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Cutting waste in China’s offices

Making China’s workplaces energy efficient is an important way of reducing the country’s carbon footprint. An innovative scheme now means that students can get involved. Tay Guan Hock Marcus reports from Shanghai.
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The eco-office team ready to get to work

“Sir, do you actually switch off your computer or put it into hibernation when you go out for lunch?” asks Chen Zhaoyu, a Roots & Shoots student from Wu Ai High School. He is interviewing the staff of the company where Chen and his fellow Roots & Shoots members are doing an eco-office audit. By participating in the Roots & Shoots “eco-office evaluation programme”, Chen has found out that many employees are inclined to energy-wasting behaviour like not enabling hibernation or standby mode for their computers. The staff are appreciative when Chen points it out to them. 

In his audit of the company, Chen checks for environmentally friendly office practices such as using energy-saving printers and installing water-saving devices for taps. These practices can reduce the company's operating costs and help the environment at the same time. Chen also does a survey on some of the employees’ habits. Even if the company does not implement energy-saving practices, there is still a lot that employees can do on their own to save resources, such as switching off the extension cord after work so that their computers will not continue to use electricity when switched off – or even just printing on both sides of a sheet of paper.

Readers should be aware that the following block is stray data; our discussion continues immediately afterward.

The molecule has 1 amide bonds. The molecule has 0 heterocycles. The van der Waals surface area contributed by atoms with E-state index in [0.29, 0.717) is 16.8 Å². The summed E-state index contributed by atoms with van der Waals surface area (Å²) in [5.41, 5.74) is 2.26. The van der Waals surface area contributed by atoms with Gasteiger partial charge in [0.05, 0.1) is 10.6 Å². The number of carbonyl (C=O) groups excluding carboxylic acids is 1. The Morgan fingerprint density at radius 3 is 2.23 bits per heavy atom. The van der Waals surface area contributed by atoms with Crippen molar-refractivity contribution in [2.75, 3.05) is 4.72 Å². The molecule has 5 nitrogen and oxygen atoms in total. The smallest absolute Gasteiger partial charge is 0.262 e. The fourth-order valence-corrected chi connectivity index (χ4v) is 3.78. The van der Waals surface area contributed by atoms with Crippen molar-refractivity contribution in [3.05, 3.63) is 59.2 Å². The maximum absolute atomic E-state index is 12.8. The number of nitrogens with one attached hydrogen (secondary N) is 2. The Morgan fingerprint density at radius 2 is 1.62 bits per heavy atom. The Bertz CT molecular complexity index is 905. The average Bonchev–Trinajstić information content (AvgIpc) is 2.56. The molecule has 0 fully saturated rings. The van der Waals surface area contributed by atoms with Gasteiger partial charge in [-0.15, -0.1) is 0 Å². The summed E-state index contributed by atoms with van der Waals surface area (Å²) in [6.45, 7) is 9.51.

As a student in urban Shanghai, Chen often feels that environmental protection is very distant from him and he is not sure what he can do for the environment. However, through this programme, he has come to realise that being environmentally responsible can be easy.


Chen Zhaoyu strikes a pose

It is estimated that energy in buildings accounts for a third of China's total consumption, and energy use per unit of area in Chinese buildings is three to four times that of buildings in the west. While this is bad, the good news is that it creates huge potential for companies to save both energy and costs. 

Through the eco-office programme, Shanghai Roots & Shoots sends high school and college students to assess companies’ ecological footprints. After auditing the company, Chen Zhaoyu and his fellow students submit a report which identifies environmentally unfriendly (and often wasteful) company practices, along with suggestions on how to correct these problems. If you want to learn how its done, or to participate in a project that is meaningful, fun and brings benefits to students and companies, contact Shanghai Roots & Shoots at www.jgi-shanghai.org.


Tay Guan Hock Marcus is Roots & Shoots Eco office Evaluation Programme Coordinator

(The Eco Office Evaluation programme is sponsored by BHP Billiton) 

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Default avatar
匿名 | Anonymous

建议

这篇文章的图片背景都有商业广告,文章内容也非常空洞,感觉和整个网站的其它文章非常不匹配。建议编辑将此类文章与其它深度文章分开发表,以免鱼龙混杂。

Suggestion

The background of this article is for use as advertising and the article is lacking in interest. Personally, I think this article doesn't match the academic level of other articles on this website, so I suggest that editor separate this kind of article from other articles in some way.

Default avatar
匿名 | Anonymous

翻译的问题

本文的翻译似乎有问题

footprint在这里翻译成“消耗”可能更为合适!

Translation

It seems to me that the translation has some problem.

It might be more appropriate to translate footprint as "消耗" !

Default avatar
匿名 | Anonymous

回答:翻译的问题

您的翻译也是正确的,但carbon footprint翻译为“碳足迹”已经是约定俗成,各种文献报告都是如此用词。

Re:Translation

Your translation is correct, but translating carbon footprint as "碳足迹" is an established custom. This wording has appeared in various reports and academic studies.

Default avatar
匿名 | Anonymous

回复:建议

我想中外对话上是有这类短小非学术性文章的空间的。事实上同时拥有专业文章和这类短文很好!而且,就算它是在推广某个有意义的计划,那也显然不是商业广告...

Re: Suggestion

I think there is room for these kind of shorter, non-academic articles on chinadialogue. It's nice to have both the expert stuff and the shorter pieces too actually! And even if it does promote a particular positive scheme, it's clearly not a commercial advertisement...